ABOVE: James Dean in 1950, looking even younger than his nineteen years.
TWELVE DAYS BEFORE CHRISTMAS, one teenager fought bravely in the Civil War, one fled the Holocaust, one made a Pepsi commercial, and one died of AIDS-related causes. Taylor Swift, who found fame as a teen, was born this day.
December 13 was a dreary day for most of the following. The soldier endured the very bloody Battle of Fredericksburg, the young Austrian said goodbye to everything he’d known, and the departed Ricky Ray was part of a tragic family.
DEC. 13, 1862: WALLACE A. BECKWITH, nineteen, displays “extraordinary heroism,” according to his Medal of Honor citation, at the Civil War Battle of Fredericksburg. A Union private from Connecticut, Beckwith “gallantly responded to a call for volunteers to man a battery, serving with great heroism until the termination of the engagement.”
DEC. 13, 1938: OTTO NEWMAN, sixteen, flees Austria for England on the Kindertransport to escape Nazi anti-Jewish policies. He is one of 9,354 young people to escape Nazi-occupied areas through the Kindertransport, or Children’s Transport. Newman would later study at Oxford and thrive as a gambler, sportsman, businessman, and professor.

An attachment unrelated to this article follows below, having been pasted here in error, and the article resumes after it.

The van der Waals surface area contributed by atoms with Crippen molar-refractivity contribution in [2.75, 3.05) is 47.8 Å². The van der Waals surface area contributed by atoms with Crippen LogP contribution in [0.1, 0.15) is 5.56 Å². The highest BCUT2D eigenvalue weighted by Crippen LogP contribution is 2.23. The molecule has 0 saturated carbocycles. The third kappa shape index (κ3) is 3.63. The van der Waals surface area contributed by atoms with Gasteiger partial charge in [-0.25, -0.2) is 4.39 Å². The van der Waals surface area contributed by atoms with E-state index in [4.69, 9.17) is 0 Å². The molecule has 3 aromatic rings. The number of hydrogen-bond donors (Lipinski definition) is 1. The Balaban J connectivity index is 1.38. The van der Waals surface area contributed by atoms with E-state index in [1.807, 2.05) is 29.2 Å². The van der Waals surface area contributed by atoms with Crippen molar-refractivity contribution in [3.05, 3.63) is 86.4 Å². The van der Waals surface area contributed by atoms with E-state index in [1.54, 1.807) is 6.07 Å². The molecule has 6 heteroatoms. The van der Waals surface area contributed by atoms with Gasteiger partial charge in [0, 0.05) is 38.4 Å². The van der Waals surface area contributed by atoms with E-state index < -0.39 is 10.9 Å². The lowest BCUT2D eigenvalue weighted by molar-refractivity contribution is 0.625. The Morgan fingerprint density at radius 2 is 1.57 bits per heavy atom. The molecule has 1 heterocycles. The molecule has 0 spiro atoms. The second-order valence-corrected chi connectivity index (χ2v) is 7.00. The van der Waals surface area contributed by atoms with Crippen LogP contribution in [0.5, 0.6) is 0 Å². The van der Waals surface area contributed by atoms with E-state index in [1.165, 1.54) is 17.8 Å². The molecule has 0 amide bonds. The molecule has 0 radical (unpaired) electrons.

DEC. 13, 1950: JAMES DEAN, nineteen, makes his first television appearance in a Pepsi commercial and earns $30 for his work. One year later, he has his first speaking part in a war film titled Fixed Bayonets. Dean’s character says, “It’s a rear guard coming back,” a line that would be cut from the film.
Dean became a star with East of Eden (1955), Rebel Without a Cause (1955), and Giant (1956). He died in a car crash on September 30, 1955, before the release of his last two films.
1989: TAYLOR SWIFT is born in Reading, Pennsylvania. At sixteen in 2006, she records a self-titled country album and follows it up with Fearless, which spends 11 weeks atop the Billboard 200 pop chart in 2008 and finishes as the number-one-selling album of 2009.
1992: RICKY RAY, fifteen, dies of AIDS-related causes at his home in east Orange County, Florida. The Ray brothers, Ricky, Robert, and Randy, had become national figures after an arsonist burned down the family home in protest of the boys’ desire to attend public schools in 1987. An advocate for AIDS treatment, Ricky “wanted people to understand AIDS is not just this word that happens to somebody else — it can happen to everybody,” his mother, Louise Ray, told the Orlando Sentinel